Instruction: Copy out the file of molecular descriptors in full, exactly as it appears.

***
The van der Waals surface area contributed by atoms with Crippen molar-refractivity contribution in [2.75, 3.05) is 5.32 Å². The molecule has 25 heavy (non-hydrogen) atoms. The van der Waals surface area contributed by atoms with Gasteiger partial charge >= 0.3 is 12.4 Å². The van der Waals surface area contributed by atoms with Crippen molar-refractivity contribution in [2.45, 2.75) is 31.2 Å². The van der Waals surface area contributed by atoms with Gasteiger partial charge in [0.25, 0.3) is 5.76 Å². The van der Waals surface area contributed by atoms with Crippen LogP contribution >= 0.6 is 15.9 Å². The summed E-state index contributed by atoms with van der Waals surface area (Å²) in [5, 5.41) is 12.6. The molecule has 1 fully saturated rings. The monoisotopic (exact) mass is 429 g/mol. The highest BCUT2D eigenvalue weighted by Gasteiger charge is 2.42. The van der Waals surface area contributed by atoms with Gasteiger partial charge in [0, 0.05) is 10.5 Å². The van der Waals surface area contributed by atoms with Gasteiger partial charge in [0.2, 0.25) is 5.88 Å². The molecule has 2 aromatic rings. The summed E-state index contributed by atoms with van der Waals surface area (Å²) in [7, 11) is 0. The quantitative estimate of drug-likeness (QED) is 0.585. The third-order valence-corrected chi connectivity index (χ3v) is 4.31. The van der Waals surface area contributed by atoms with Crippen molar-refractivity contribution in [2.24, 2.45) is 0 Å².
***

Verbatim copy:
The van der Waals surface area contributed by atoms with Crippen molar-refractivity contribution in [2.75, 3.05) is 5.32 Å². The molecule has 25 heavy (non-hydrogen) atoms. The van der Waals surface area contributed by atoms with Gasteiger partial charge >= 0.3 is 12.4 Å². The van der Waals surface area contributed by atoms with Crippen molar-refractivity contribution in [2.45, 2.75) is 31.2 Å². The van der Waals surface area contributed by atoms with Gasteiger partial charge in [0.25, 0.3) is 5.76 Å². The van der Waals surface area contributed by atoms with Crippen LogP contribution >= 0.6 is 15.9 Å². The summed E-state index contributed by atoms with van der Waals surface area (Å²) in [5, 5.41) is 12.6. The molecule has 1 fully saturated rings. The monoisotopic (exact) mass is 429 g/mol. The highest BCUT2D eigenvalue weighted by Gasteiger charge is 2.42. The van der Waals surface area contributed by atoms with Gasteiger partial charge in [0, 0.05) is 10.5 Å². The van der Waals surface area contributed by atoms with Gasteiger partial charge in [0.2, 0.25) is 5.88 Å². The molecule has 2 aromatic rings. The summed E-state index contributed by atoms with van der Waals surface area (Å²) in [7, 11) is 0. The quantitative estimate of drug-likeness (QED) is 0.585. The third-order valence-corrected chi connectivity index (χ3v) is 4.31. The van der Waals surface area contributed by atoms with Crippen molar-refractivity contribution in [2.24, 2.45) is 0 Å².